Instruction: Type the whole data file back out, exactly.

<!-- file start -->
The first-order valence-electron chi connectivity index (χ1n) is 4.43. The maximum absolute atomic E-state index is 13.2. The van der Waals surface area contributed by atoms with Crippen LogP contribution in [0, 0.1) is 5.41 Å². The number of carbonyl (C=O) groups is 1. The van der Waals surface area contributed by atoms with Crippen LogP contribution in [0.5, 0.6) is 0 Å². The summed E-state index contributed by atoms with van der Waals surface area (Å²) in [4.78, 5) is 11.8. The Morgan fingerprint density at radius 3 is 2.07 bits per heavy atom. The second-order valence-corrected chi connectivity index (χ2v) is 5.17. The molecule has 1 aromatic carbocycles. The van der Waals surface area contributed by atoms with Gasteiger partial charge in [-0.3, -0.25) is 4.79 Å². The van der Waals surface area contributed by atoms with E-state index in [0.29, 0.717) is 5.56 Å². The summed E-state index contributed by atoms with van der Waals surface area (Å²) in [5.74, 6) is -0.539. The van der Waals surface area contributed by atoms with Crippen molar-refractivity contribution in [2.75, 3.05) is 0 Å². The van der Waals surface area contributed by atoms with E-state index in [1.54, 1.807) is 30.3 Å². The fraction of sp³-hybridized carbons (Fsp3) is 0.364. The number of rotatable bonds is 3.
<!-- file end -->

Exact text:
The first-order valence-electron chi connectivity index (χ1n) is 4.43. The maximum absolute atomic E-state index is 13.2. The van der Waals surface area contributed by atoms with Crippen LogP contribution in [0, 0.1) is 5.41 Å². The number of carbonyl (C=O) groups is 1. The van der Waals surface area contributed by atoms with Crippen LogP contribution in [0.5, 0.6) is 0 Å². The summed E-state index contributed by atoms with van der Waals surface area (Å²) in [4.78, 5) is 11.8. The Morgan fingerprint density at radius 3 is 2.07 bits per heavy atom. The second-order valence-corrected chi connectivity index (χ2v) is 5.17. The molecule has 1 aromatic carbocycles. The van der Waals surface area contributed by atoms with Gasteiger partial charge in [-0.3, -0.25) is 4.79 Å². The van der Waals surface area contributed by atoms with E-state index in [0.29, 0.717) is 5.56 Å². The summed E-state index contributed by atoms with van der Waals surface area (Å²) in [5.74, 6) is -0.539. The van der Waals surface area contributed by atoms with Crippen molar-refractivity contribution in [2.75, 3.05) is 0 Å². The van der Waals surface area contributed by atoms with E-state index in [1.54, 1.807) is 30.3 Å². The fraction of sp³-hybridized carbons (Fsp3) is 0.364. The number of rotatable bonds is 3.